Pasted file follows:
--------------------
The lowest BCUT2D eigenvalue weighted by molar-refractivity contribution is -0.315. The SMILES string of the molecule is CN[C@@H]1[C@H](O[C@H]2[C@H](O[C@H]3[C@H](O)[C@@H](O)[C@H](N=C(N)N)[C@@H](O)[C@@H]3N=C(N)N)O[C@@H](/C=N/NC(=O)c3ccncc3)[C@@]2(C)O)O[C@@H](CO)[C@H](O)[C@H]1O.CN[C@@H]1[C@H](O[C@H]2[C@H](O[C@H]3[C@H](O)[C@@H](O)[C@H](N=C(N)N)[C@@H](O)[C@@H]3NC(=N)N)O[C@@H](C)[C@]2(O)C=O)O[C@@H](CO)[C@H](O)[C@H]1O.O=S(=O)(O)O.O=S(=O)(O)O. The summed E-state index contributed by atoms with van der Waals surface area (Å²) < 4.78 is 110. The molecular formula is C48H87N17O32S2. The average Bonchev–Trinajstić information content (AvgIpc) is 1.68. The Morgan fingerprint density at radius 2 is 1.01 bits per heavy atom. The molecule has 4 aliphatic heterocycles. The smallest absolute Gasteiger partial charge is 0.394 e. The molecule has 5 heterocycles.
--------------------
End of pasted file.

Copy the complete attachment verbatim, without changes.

The lowest BCUT2D eigenvalue weighted by molar-refractivity contribution is -0.315. The SMILES string of the molecule is CN[C@@H]1[C@H](O[C@H]2[C@H](O[C@H]3[C@H](O)[C@@H](O)[C@H](N=C(N)N)[C@@H](O)[C@@H]3N=C(N)N)O[C@@H](/C=N/NC(=O)c3ccncc3)[C@@]2(C)O)O[C@@H](CO)[C@H](O)[C@H]1O.CN[C@@H]1[C@H](O[C@H]2[C@H](O[C@H]3[C@H](O)[C@@H](O)[C@H](N=C(N)N)[C@@H](O)[C@@H]3NC(=N)N)O[C@@H](C)[C@]2(O)C=O)O[C@@H](CO)[C@H](O)[C@H]1O.O=S(=O)(O)O.O=S(=O)(O)O. The summed E-state index contributed by atoms with van der Waals surface area (Å²) < 4.78 is 110. The molecular formula is C48H87N17O32S2. The average Bonchev–Trinajstić information content (AvgIpc) is 1.68. The Morgan fingerprint density at radius 2 is 1.01 bits per heavy atom. The molecule has 4 aliphatic heterocycles. The smallest absolute Gasteiger partial charge is 0.394 e. The molecule has 5 heterocycles.